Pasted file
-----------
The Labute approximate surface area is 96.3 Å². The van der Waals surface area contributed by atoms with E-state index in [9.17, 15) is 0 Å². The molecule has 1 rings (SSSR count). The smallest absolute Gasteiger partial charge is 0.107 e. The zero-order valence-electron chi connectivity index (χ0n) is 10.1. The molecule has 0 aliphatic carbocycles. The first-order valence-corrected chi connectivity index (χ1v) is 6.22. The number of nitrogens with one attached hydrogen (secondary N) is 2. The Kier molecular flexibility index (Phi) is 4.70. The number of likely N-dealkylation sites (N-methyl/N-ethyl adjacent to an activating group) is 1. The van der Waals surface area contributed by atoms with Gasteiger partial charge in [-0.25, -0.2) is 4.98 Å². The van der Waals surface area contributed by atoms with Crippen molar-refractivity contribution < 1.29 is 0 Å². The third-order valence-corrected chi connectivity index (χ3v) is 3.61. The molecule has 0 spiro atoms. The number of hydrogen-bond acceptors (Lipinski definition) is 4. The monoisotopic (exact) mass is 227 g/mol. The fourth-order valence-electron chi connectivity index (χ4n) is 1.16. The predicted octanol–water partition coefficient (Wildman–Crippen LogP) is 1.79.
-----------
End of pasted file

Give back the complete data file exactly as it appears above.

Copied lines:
The Labute approximate surface area is 96.3 Å². The van der Waals surface area contributed by atoms with E-state index in [9.17, 15) is 0 Å². The molecule has 1 rings (SSSR count). The smallest absolute Gasteiger partial charge is 0.107 e. The zero-order valence-electron chi connectivity index (χ0n) is 10.1. The molecule has 0 aliphatic carbocycles. The first-order valence-corrected chi connectivity index (χ1v) is 6.22. The number of nitrogens with one attached hydrogen (secondary N) is 2. The Kier molecular flexibility index (Phi) is 4.70. The number of likely N-dealkylation sites (N-methyl/N-ethyl adjacent to an activating group) is 1. The van der Waals surface area contributed by atoms with Gasteiger partial charge in [-0.25, -0.2) is 4.98 Å². The van der Waals surface area contributed by atoms with Crippen molar-refractivity contribution < 1.29 is 0 Å². The third-order valence-corrected chi connectivity index (χ3v) is 3.61. The molecule has 0 spiro atoms. The number of hydrogen-bond acceptors (Lipinski definition) is 4. The monoisotopic (exact) mass is 227 g/mol. The fourth-order valence-electron chi connectivity index (χ4n) is 1.16. The predicted octanol–water partition coefficient (Wildman–Crippen LogP) is 1.79.